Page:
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Tale of Genji Poem-Matching Cards

Unidentified artist

Not on view

Playing cards (karuta) were introduced to Japan by Portuguese merchants during the second half of the sixteenth century. Japanese versions emerged soon after, probably inspired by the shell-matching game.

These two decks of Genji cards include a single waka poem and a miniature painting associated with each of the tale’s fifty-four chapters. The cards in the first deck, each with a hand-painted scene from the chapter, the title, and the first part of one verse, were read aloud. The cards in the other deck, called “picking cards,” contained the poems’ second halves and were spread out on the floor. After the caller read the beginning of the poem, players rushed to find the card with the second half.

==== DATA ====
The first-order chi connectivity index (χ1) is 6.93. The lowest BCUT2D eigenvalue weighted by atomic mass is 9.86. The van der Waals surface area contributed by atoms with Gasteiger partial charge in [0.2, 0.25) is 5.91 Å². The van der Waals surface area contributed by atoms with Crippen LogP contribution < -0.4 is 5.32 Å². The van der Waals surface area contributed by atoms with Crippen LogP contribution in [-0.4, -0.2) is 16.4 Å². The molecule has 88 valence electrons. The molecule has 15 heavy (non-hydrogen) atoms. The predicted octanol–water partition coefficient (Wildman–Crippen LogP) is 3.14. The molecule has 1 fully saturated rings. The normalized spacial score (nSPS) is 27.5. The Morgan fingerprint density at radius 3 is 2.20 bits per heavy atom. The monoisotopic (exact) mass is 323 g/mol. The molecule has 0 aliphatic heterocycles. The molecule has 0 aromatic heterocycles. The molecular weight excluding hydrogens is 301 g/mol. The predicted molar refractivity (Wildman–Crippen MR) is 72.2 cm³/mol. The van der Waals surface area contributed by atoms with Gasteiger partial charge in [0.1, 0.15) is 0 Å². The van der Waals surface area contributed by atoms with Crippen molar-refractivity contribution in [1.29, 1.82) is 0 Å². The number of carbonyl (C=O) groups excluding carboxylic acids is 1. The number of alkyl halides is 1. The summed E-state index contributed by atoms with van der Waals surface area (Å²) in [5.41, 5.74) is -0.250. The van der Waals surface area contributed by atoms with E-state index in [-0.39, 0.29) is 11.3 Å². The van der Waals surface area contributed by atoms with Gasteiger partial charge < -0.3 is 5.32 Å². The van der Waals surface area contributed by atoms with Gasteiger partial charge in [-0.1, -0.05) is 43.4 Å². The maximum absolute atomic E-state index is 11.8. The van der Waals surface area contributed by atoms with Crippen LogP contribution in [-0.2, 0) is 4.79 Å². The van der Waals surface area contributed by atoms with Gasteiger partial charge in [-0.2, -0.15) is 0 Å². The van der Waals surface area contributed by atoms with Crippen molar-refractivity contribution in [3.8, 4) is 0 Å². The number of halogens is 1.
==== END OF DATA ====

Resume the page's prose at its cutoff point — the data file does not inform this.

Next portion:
Tale of Genji Poem-Matching Cards, Unidentified artist, 108 cards; ink, color, gold, and gold and silver leaf on paper, Japan

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